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We’ve been noticing how the pandemic has influenced the way we live and think on several levels. Likewise, there are a few trends that have emerged in South Africa and abroad that could inform how we approach urban design in the near future, and beyond.

WORDS: DOMINIC COLLETT – IMAGES: SUPPLIES & SHUTTERSTOCK

With some of the world’s biggest cities having been Covid-19 infection epicentres, debate about the future of cities and urban design is growing. Should we change the way we live in urban spaces to minimise the impact of similar pandemics in the future, and how do we deal with social distancing in cityscapes that are designed for high-density occupation supported by mass transport?

Conversely, high-density living keeps infrastructure costs lower, and it’s true that the population of a high-rise building is easier to contain and control in the event of a disease outbreak, than the population of a sprawled suburb with multiple formal and informal entry and exit points.

Neighbourhood connectivity

With public transport having been forced to stop in the early stages of lockdown, people turned to supporting locals for essential goods and services. No longer able to get to regional shopping centres or other supply nodes, they started engaging with neighbours and businesses within walking or cycling distance.  

This has even further stimulated the gig economy – whether formal or informal – as people set up gigs doing shopping for those who couldn’t go out, or delivering meals.

The urban design take-out from this trend is that people are safer in a community where everything’s within walking or cycling distance, as limiting travel limits the spread of infection. It’s also made people realise that, depending on their work, they can be far more productive working at home and not spending time travelling to an office.

This could lead to the revival of urban villages, led by examples like Soweto, Parkview, Parkhurst and Norwood in Joburg – even the upmarket Melrose Arch is an example of this.

Micro-living

South Africans are also looking at their relationship with space anew, realising that sprawled homes on big pieces of land away from urban centres can be isolating – and a lot of work when you’re trying to balance working from home and doing all the household tasks.

Royal HaskoningDHV has been working on a green-fields project in KwaZulu-Natal – a development that’s 5km by 5km in size – and instead of starting with streets or houses, they started by designing a series of bicycle lanes and pedestrian paths. This community, which will have shops, workplaces, homes, a school and recreation facilities, will make it possible for people to avoid travelling to cities unnecessarily – because they’ll have everything they need within easy reach.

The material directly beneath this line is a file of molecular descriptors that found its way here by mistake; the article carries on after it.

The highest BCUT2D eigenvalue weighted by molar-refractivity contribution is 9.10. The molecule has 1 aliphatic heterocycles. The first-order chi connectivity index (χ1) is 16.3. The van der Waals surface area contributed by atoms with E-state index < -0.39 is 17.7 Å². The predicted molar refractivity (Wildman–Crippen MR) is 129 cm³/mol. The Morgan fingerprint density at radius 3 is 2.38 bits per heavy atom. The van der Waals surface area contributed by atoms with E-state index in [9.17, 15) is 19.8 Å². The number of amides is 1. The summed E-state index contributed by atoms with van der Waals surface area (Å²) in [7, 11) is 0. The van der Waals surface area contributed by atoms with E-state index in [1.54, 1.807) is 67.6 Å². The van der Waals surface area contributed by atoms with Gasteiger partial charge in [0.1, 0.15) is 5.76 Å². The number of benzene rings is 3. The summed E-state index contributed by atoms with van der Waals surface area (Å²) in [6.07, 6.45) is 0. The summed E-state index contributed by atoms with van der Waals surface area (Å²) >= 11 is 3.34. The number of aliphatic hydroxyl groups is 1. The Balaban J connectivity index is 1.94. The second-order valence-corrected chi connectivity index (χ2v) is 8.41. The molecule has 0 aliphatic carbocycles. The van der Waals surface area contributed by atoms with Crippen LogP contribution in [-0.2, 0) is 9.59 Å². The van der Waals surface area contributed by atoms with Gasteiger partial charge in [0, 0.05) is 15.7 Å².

Cycling

Mobility is likely to see some changes too, particularly as we become more wary of being in crowded spaces. Just as in the previously mentioned KwaZulu-Natal project, bicycles are becoming increasingly popular among people who have previously depended on public transport.

South Africa has already seen what may have been a premature push towards cycling – previously seen as a sport for the wealthy. Perhaps now that more people want to move away from crowded modes of transport, the time is right to focus on making bicycles more affordable, and bicycle lanes more ubiquitous.

Double-duty spaces

The transformation of conference centres and factories into field hospitals has emphasised that converting large spaces for alternate uses isn’t difficult – if you know every detail about your assets.

This is where digital twinning becomes an asset to building owners, who can assess every nook and cranny of their property to identify potential alternate uses – in regular times and in times of crisis.

Having a digital twin for every building is compulsory in Singapore, and while this may be too big and ask for South Africa at present, there’s merit in not having to think anew about a space’s potential for different functions.

Having full knowledge of your assets and their locations makes other things possible too. For example, analysing sewage can track and trace Covid-19 outbreaks (and other diseases), delivering valuable information about how a virus or illness is spreading.

* Dominic Collett is an urban development engineer at Royal HaskoningDHV, an independent, international engineering and project management consultancy.